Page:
ESG Investing in Fixed Income

Corporate bonds and equities of the same firm should share the same fundamentals, but does this preposition hold for the ESG scores and their implications? In the equity market, there is convincing literature that states that ESG scores lower risks or even can improve the performance of portfolios. However, it was shown that the ESG implications could not be universally applied to all countries and their markets. Novel research by Slimane et al. (2020) examines the role of the ESG in the fixed market. The paper shows that the fixed income market is probably some years behind the equity market, but the ESG is also emerging in the fixed income. The performance of ESG outperformers compared to underperformers is continually rising. In Europe, the difference is already economically significant; the rest of the world seems to lag a little. Therefore, the ESG might have a bright future also in the corporate bond market. So far, the results are promising...

Authors: Mohamed Ben Slimane, Eric Brard, Théo Le Guenedal, Thierry Roncalli and Takaya Sekine

Title: ESG Investing in Fixed Income: It’s Time to Cross the Rubicon



This research is the companion study of three previous research projects conducted at Amundi that address the issue of ESG (Berg et al., 2014; Bennani et al., 2018; Drei et al., 2019). These studies, which were focused on the stock market, showed that 2014 marks a turning point for ESG screening and the performance of active and passive management in developed equities. Indeed, ESG investing tended to penalize both passive and active investors between 2010 and 2013. Contrastingly, ESG investing has been a source of outperformance since 2014 in Europe and North America. Moreover, it appears that ESG investing and factor investing are increasingly connected. In particular, Bennani et al. (2018) and Drei et al. (2019) concluded that ESG is a new risk factor in the Eurozone.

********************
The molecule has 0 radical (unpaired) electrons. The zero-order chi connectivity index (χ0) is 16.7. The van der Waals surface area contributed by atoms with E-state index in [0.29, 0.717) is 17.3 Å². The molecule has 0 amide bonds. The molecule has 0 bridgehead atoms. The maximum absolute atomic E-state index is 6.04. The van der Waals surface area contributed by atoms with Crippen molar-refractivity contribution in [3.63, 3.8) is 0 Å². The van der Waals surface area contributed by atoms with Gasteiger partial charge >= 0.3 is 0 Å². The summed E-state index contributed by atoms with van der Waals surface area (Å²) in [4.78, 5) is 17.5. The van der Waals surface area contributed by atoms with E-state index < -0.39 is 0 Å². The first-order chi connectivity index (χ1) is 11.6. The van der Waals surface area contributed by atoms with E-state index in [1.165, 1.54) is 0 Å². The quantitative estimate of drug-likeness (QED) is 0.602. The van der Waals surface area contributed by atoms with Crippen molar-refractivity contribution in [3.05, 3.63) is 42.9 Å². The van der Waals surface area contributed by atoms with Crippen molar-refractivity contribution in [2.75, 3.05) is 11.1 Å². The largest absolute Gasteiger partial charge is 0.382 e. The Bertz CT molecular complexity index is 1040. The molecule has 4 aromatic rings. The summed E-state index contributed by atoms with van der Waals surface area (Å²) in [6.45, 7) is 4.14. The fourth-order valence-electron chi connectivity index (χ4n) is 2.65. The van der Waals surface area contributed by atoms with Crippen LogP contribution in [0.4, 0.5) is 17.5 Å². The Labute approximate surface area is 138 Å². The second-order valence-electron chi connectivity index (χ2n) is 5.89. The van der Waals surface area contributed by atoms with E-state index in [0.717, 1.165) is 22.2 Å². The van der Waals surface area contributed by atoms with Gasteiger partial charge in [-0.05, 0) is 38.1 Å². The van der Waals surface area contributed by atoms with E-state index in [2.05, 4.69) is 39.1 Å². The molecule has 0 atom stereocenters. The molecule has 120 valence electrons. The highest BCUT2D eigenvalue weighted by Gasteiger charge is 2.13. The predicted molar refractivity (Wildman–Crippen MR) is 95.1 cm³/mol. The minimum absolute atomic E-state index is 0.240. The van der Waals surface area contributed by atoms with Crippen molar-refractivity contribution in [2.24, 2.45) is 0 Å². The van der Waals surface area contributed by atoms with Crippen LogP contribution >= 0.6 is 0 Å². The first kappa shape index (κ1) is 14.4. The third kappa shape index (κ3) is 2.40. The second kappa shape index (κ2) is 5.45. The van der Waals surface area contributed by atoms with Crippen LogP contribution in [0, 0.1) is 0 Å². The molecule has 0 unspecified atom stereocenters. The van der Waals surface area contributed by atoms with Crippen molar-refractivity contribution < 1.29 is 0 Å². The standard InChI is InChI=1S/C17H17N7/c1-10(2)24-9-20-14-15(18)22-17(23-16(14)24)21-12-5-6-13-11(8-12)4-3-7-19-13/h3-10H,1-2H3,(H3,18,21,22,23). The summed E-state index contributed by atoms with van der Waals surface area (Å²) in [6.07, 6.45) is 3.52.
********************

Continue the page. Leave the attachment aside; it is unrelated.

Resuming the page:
The case of fixed income is particular since it has been little studied by academics and professionals. It is true that implementing an ESG investment policy in the bond market is less obvious than in the stock market. For example, in the case of sovereign bonds using ESG filters may dramatically change the profile of the bond portfolio, particularly in terms of liquidity. In fact, it seems that ESG investors pursue two different goals when they consider equities and bonds. They invest in stocks with good ESG ratings in order to avoid extra-financial longterm risks, whereas they consider that fixed income is the field of impact investing. This explains the high demand for green and social bonds, and this also explains why ESG screening is less widely implemented in fixed income markets than in equity markets.

The objective of this new study is to explore the impact of ESG investing on asset pricing in the corporate bond market. For that, we apply the methodologies that have been used by Bennani et al. (2018) for testing ESG screening in active and passive management. In particular, we consider the sorted portfolio approach of Fama and French (1992), and the index optimization method that consists in minimizing the active risk with respect to the benchmark while controlling for the ESG excess score. Three investment universes are analyzed: euro-denominated investment grade bonds, dollar-denominated investment grade bonds, and high-yield bonds. Results differ from one universe to another. In the case of EUR IG bonds, we retrieve some common patterns observed by Bennani et al. (2018) in the case of equities. Indeed, from 2010 to 2013, ESG screening has produced a negative alpha, whereas we observe an outperformance since 2014 when we implement ESG scoring in active and passive management. In the case of USD IG bonds, the results are disappointing since ESG screening produces negative alpha for the entire period. Results on high-yield bonds are difficult to interpret since ESG coverage of this market is not satisfactory.